Mon Apr 25 08:46am EDT
Portland Winterhawks left-winger Sven Bartschi has continued to impress throughout his rookie season in the Western Hockey League.
After spending last year in the Swiss-B league, Bartschi decided to follow in the footsteps of his fellow Swiss countryman Nino Niederreiter to look for opportunities in North America.
"I was still in Switzerland when Nino came over here last year," said Bartschi. "And in mid-season I talked to him on Facebook and he told me it was great to be over here and he felt he was so much closer to the National Hockey League playing over here. And watching his highlights I knew he was getting better over here."
After coming over to the WHL, Bartschi adjusted his game from the European style to more of a North American style.
"When I came over here I changed my game from the European game to the North American game," Bartschi said. "I like the style of the North American game because its fast, physical and exciting."
Bartschi scored 34 goals and 85 points in 66 regular season games and 14 points in 11 post-season games.
Along with his offensive flair, Bartschi is also known for playing with an edge. The native of Langenthal, Switzerland, is often involved in scums after the whistle, sometimes playing the role of agitator on the ice. This style of play has landed Bartschi in the penalty box on several occasions, racking up 74 penalty minutes throughout the season.
The 5-foot-10, 185-pound forward was ranked sixth among North American Skaters by NHL's Central Scouting Service. These rankings placed Bartschi ahead of several notable prospects, including Ryan Strome of the Niagara Ice Dogs and Ryan Murphy of the Kitchener Rangers.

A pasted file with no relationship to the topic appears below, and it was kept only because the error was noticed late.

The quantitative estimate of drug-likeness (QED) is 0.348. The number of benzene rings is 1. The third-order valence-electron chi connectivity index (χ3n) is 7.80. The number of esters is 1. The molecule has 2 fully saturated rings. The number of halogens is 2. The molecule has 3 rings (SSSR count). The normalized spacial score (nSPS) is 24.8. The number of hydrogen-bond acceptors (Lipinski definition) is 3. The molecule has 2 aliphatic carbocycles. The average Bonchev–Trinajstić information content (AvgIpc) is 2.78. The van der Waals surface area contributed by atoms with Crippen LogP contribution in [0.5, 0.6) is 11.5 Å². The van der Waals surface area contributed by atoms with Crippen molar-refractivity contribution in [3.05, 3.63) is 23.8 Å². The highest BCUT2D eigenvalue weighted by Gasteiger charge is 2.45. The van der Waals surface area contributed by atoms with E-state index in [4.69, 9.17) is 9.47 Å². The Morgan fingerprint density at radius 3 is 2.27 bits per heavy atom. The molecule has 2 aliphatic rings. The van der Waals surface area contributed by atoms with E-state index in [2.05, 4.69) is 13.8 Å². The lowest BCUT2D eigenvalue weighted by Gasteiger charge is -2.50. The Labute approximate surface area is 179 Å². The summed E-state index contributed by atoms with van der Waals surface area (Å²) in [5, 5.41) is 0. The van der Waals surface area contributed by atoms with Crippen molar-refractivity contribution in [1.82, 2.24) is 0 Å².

After the New York Islanders selected Nino Niederreiter fifth overall in last year's entry draft - one must wonder if the Islanders, who hold the fifth overall pick in the 2011 draft, will try their luck with another Swiss native from the Portland Winterhawks.
1. How did you get involved in hockey while you were growing up in Switzerland?
"My dad played hockey before me and he put me out on the ice and that's how I started hockey."
2. What part of your game do you feel you need to work on the most?
"I need to work on all parts of my game, like my shot, skating and speed. I'm not perfect and I'm not in the NHL, so I need to keep on getting better."
3. Do you feel you play an agitator role?
"Especially in the playoffs a couple players from the other team would try and take me out by trying to make me take penalties. Sometimes I'm in battles out there, but I wouldn't say I'm an agitator.
4. Do you model your game after a player in the National Hockey League?
"Not really, its just when I see players like (Pittsburgh Penguins) Sidney Crosby I try to learn from those guys. Like (Detroit Red Wings) Pavel Datsyuk's dangles out there, I try them out in practice and then later I try to bring them into a game."
5. Growing up who was your favourite National Hockey League team?
"My favourite NHL team is the Pittsburgh Penguins. I like the way they play and I like the players they have in Evgeni Malkin, Sidney Crosby and Max Talbot. It's just like I grew up having a teddy bear that was a penguin and I liked that. Then I grew up and one day I was a Pittsburgh Penguins fan. And it was cool to see all those years that they almost were kicked out of the league because they had a poor arena and then they came back and won the Stanley Cup."
Kelly Friesen is a Western Hockey League writer for Yahoo! Sports. Follow him on twitter @KellyFriesen